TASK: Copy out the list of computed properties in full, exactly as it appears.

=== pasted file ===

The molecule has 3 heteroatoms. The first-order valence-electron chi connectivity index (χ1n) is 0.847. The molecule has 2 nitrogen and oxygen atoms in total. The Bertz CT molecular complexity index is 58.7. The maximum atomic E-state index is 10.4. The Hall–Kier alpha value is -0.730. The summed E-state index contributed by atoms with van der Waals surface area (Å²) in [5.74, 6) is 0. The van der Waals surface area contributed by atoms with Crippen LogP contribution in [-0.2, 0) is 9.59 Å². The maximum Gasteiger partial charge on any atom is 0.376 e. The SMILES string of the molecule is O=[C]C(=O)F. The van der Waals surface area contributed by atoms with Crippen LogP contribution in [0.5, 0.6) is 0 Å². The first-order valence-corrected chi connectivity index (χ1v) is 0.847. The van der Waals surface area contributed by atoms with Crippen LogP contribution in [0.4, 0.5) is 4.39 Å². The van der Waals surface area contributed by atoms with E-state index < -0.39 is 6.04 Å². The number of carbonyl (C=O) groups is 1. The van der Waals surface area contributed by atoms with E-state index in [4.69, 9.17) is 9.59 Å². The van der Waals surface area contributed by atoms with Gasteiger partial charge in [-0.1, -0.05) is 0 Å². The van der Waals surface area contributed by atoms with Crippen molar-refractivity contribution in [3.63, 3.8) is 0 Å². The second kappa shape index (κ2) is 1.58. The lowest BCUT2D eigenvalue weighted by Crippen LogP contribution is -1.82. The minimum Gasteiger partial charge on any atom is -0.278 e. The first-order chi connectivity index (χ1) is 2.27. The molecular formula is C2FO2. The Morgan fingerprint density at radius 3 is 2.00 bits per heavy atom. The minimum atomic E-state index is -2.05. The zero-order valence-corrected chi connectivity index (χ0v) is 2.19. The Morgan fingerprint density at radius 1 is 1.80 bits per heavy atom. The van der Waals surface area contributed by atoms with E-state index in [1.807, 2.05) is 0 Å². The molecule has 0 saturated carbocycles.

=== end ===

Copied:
The molecule has 3 heteroatoms. The first-order valence-electron chi connectivity index (χ1n) is 0.847. The molecule has 2 nitrogen and oxygen atoms in total. The Bertz CT molecular complexity index is 58.7. The maximum atomic E-state index is 10.4. The Hall–Kier alpha value is -0.730. The summed E-state index contributed by atoms with van der Waals surface area (Å²) in [5.74, 6) is 0. The van der Waals surface area contributed by atoms with Crippen LogP contribution in [-0.2, 0) is 9.59 Å². The maximum Gasteiger partial charge on any atom is 0.376 e. The SMILES string of the molecule is O=[C]C(=O)F. The van der Waals surface area contributed by atoms with Crippen LogP contribution in [0.5, 0.6) is 0 Å². The first-order valence-corrected chi connectivity index (χ1v) is 0.847. The van der Waals surface area contributed by atoms with Crippen LogP contribution in [0.4, 0.5) is 4.39 Å². The van der Waals surface area contributed by atoms with E-state index < -0.39 is 6.04 Å². The number of carbonyl (C=O) groups is 1. The van der Waals surface area contributed by atoms with E-state index in [4.69, 9.17) is 9.59 Å². The van der Waals surface area contributed by atoms with Gasteiger partial charge in [-0.1, -0.05) is 0 Å². The van der Waals surface area contributed by atoms with Crippen molar-refractivity contribution in [3.63, 3.8) is 0 Å². The second kappa shape index (κ2) is 1.58. The lowest BCUT2D eigenvalue weighted by Crippen LogP contribution is -1.82. The minimum Gasteiger partial charge on any atom is -0.278 e. The first-order chi connectivity index (χ1) is 2.27. The molecular formula is C2FO2. The Morgan fingerprint density at radius 3 is 2.00 bits per heavy atom. The minimum atomic E-state index is -2.05. The zero-order valence-corrected chi connectivity index (χ0v) is 2.19. The Morgan fingerprint density at radius 1 is 1.80 bits per heavy atom. The van der Waals surface area contributed by atoms with E-state index in [1.807, 2.05) is 0 Å². The molecule has 0 saturated carbocycles.